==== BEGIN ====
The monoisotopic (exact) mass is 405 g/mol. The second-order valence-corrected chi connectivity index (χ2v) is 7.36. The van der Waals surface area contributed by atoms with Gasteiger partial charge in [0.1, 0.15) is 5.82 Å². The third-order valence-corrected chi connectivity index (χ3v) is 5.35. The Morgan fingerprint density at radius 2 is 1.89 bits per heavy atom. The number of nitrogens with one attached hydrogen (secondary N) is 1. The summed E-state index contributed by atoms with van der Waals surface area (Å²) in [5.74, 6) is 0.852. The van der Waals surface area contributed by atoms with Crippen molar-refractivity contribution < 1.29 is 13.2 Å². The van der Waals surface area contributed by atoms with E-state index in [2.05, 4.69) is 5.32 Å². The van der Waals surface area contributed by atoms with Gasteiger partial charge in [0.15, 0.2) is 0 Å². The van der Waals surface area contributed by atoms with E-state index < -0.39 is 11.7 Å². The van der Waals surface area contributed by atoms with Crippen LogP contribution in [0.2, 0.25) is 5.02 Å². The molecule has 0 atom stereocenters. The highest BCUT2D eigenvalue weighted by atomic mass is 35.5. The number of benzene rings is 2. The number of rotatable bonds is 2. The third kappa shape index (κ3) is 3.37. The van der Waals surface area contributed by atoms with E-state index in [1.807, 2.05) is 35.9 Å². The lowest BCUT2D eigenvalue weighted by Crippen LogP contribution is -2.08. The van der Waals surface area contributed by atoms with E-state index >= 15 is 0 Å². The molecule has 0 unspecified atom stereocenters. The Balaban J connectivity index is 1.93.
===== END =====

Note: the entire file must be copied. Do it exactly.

The monoisotopic (exact) mass is 405 g/mol. The second-order valence-corrected chi connectivity index (χ2v) is 7.36. The van der Waals surface area contributed by atoms with Gasteiger partial charge in [0.1, 0.15) is 5.82 Å². The third-order valence-corrected chi connectivity index (χ3v) is 5.35. The Morgan fingerprint density at radius 2 is 1.89 bits per heavy atom. The number of nitrogens with one attached hydrogen (secondary N) is 1. The summed E-state index contributed by atoms with van der Waals surface area (Å²) in [5.74, 6) is 0.852. The van der Waals surface area contributed by atoms with Crippen molar-refractivity contribution < 1.29 is 13.2 Å². The van der Waals surface area contributed by atoms with E-state index in [2.05, 4.69) is 5.32 Å². The van der Waals surface area contributed by atoms with Gasteiger partial charge in [0.15, 0.2) is 0 Å². The van der Waals surface area contributed by atoms with E-state index < -0.39 is 11.7 Å². The van der Waals surface area contributed by atoms with Crippen LogP contribution in [0.2, 0.25) is 5.02 Å². The molecule has 0 atom stereocenters. The highest BCUT2D eigenvalue weighted by atomic mass is 35.5. The number of benzene rings is 2. The number of rotatable bonds is 2. The third kappa shape index (κ3) is 3.37. The van der Waals surface area contributed by atoms with E-state index in [1.807, 2.05) is 35.9 Å². The lowest BCUT2D eigenvalue weighted by Crippen LogP contribution is -2.08. The van der Waals surface area contributed by atoms with E-state index >= 15 is 0 Å². The molecule has 0 unspecified atom stereocenters. The Balaban J connectivity index is 1.93.